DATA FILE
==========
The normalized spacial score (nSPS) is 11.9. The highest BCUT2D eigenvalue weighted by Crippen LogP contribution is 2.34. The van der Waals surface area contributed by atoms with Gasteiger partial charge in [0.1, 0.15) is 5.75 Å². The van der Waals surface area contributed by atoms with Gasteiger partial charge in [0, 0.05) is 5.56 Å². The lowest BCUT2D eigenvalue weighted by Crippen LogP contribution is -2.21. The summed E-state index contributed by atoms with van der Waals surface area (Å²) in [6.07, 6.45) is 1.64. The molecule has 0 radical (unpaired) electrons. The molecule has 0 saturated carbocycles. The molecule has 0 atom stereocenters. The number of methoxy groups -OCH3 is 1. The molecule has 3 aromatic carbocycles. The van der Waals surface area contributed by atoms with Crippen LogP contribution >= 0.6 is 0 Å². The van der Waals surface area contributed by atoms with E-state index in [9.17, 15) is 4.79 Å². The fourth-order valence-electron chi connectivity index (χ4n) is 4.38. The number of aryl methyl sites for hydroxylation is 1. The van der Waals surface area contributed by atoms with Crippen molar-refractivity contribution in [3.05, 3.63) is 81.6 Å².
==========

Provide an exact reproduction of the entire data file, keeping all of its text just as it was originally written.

The normalized spacial score (nSPS) is 11.9. The highest BCUT2D eigenvalue weighted by Crippen LogP contribution is 2.34. The van der Waals surface area contributed by atoms with Gasteiger partial charge in [0.1, 0.15) is 5.75 Å². The van der Waals surface area contributed by atoms with Gasteiger partial charge in [0, 0.05) is 5.56 Å². The lowest BCUT2D eigenvalue weighted by Crippen LogP contribution is -2.21. The summed E-state index contributed by atoms with van der Waals surface area (Å²) in [6.07, 6.45) is 1.64. The molecule has 0 radical (unpaired) electrons. The molecule has 0 saturated carbocycles. The molecule has 0 atom stereocenters. The number of methoxy groups -OCH3 is 1. The molecule has 3 aromatic carbocycles. The van der Waals surface area contributed by atoms with Crippen LogP contribution >= 0.6 is 0 Å². The van der Waals surface area contributed by atoms with E-state index in [9.17, 15) is 4.79 Å². The fourth-order valence-electron chi connectivity index (χ4n) is 4.38. The number of aryl methyl sites for hydroxylation is 1. The van der Waals surface area contributed by atoms with Crippen molar-refractivity contribution in [3.05, 3.63) is 81.6 Å².